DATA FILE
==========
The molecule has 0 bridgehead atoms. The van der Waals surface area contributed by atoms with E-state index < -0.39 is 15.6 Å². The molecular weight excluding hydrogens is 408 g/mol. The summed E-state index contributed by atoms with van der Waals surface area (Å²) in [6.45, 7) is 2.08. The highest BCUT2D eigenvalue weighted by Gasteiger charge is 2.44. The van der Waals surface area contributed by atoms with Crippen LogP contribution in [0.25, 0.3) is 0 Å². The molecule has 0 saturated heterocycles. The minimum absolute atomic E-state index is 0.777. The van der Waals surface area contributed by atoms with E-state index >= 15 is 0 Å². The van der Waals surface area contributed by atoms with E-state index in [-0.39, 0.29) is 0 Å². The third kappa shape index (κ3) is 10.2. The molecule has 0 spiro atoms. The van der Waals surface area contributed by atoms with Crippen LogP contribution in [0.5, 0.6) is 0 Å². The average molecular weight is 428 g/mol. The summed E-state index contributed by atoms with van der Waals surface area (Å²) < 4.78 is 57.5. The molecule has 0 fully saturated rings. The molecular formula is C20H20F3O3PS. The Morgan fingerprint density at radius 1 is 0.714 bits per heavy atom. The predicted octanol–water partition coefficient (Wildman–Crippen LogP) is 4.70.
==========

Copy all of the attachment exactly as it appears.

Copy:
The molecule has 0 bridgehead atoms. The van der Waals surface area contributed by atoms with E-state index < -0.39 is 15.6 Å². The molecular weight excluding hydrogens is 408 g/mol. The summed E-state index contributed by atoms with van der Waals surface area (Å²) in [6.45, 7) is 2.08. The highest BCUT2D eigenvalue weighted by Gasteiger charge is 2.44. The van der Waals surface area contributed by atoms with Crippen LogP contribution in [0.25, 0.3) is 0 Å². The molecule has 0 saturated heterocycles. The minimum absolute atomic E-state index is 0.777. The van der Waals surface area contributed by atoms with E-state index >= 15 is 0 Å². The van der Waals surface area contributed by atoms with E-state index in [-0.39, 0.29) is 0 Å². The third kappa shape index (κ3) is 10.2. The molecule has 0 spiro atoms. The van der Waals surface area contributed by atoms with Crippen LogP contribution in [0.5, 0.6) is 0 Å². The average molecular weight is 428 g/mol. The summed E-state index contributed by atoms with van der Waals surface area (Å²) < 4.78 is 57.5. The molecule has 0 fully saturated rings. The molecular formula is C20H20F3O3PS. The Morgan fingerprint density at radius 1 is 0.714 bits per heavy atom. The predicted octanol–water partition coefficient (Wildman–Crippen LogP) is 4.70.